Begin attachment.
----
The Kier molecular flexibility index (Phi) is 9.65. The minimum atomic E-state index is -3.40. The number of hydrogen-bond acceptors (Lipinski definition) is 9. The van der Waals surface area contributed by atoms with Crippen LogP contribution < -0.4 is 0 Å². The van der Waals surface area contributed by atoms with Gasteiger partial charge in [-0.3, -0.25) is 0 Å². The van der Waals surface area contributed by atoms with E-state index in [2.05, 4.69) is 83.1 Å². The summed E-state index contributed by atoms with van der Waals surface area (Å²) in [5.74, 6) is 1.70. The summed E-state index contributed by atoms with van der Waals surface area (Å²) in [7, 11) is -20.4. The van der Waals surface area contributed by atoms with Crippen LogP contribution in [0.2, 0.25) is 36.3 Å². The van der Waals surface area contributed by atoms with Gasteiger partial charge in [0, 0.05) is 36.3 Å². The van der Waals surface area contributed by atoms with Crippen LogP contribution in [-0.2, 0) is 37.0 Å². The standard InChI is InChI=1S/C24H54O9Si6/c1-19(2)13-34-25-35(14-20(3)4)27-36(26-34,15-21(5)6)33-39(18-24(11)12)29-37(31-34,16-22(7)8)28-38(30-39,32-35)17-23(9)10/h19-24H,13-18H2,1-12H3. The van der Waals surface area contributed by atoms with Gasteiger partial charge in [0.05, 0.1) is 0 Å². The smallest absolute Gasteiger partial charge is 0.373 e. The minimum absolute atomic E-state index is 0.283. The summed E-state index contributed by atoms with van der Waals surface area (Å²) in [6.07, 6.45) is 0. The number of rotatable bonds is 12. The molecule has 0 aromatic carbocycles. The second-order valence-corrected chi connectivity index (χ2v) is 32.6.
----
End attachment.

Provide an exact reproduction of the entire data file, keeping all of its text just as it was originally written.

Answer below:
The Kier molecular flexibility index (Phi) is 9.65. The minimum atomic E-state index is -3.40. The number of hydrogen-bond acceptors (Lipinski definition) is 9. The van der Waals surface area contributed by atoms with Crippen LogP contribution < -0.4 is 0 Å². The van der Waals surface area contributed by atoms with Gasteiger partial charge in [-0.3, -0.25) is 0 Å². The van der Waals surface area contributed by atoms with E-state index in [2.05, 4.69) is 83.1 Å². The summed E-state index contributed by atoms with van der Waals surface area (Å²) in [5.74, 6) is 1.70. The summed E-state index contributed by atoms with van der Waals surface area (Å²) in [7, 11) is -20.4. The van der Waals surface area contributed by atoms with Crippen LogP contribution in [0.2, 0.25) is 36.3 Å². The van der Waals surface area contributed by atoms with Gasteiger partial charge in [0, 0.05) is 36.3 Å². The van der Waals surface area contributed by atoms with Crippen LogP contribution in [-0.2, 0) is 37.0 Å². The standard InChI is InChI=1S/C24H54O9Si6/c1-19(2)13-34-25-35(14-20(3)4)27-36(26-34,15-21(5)6)33-39(18-24(11)12)29-37(31-34,16-22(7)8)28-38(30-39,32-35)17-23(9)10/h19-24H,13-18H2,1-12H3. The van der Waals surface area contributed by atoms with Gasteiger partial charge in [0.05, 0.1) is 0 Å². The smallest absolute Gasteiger partial charge is 0.373 e. The minimum absolute atomic E-state index is 0.283. The summed E-state index contributed by atoms with van der Waals surface area (Å²) in [6.07, 6.45) is 0. The number of rotatable bonds is 12. The molecule has 0 aromatic carbocycles. The second-order valence-corrected chi connectivity index (χ2v) is 32.6.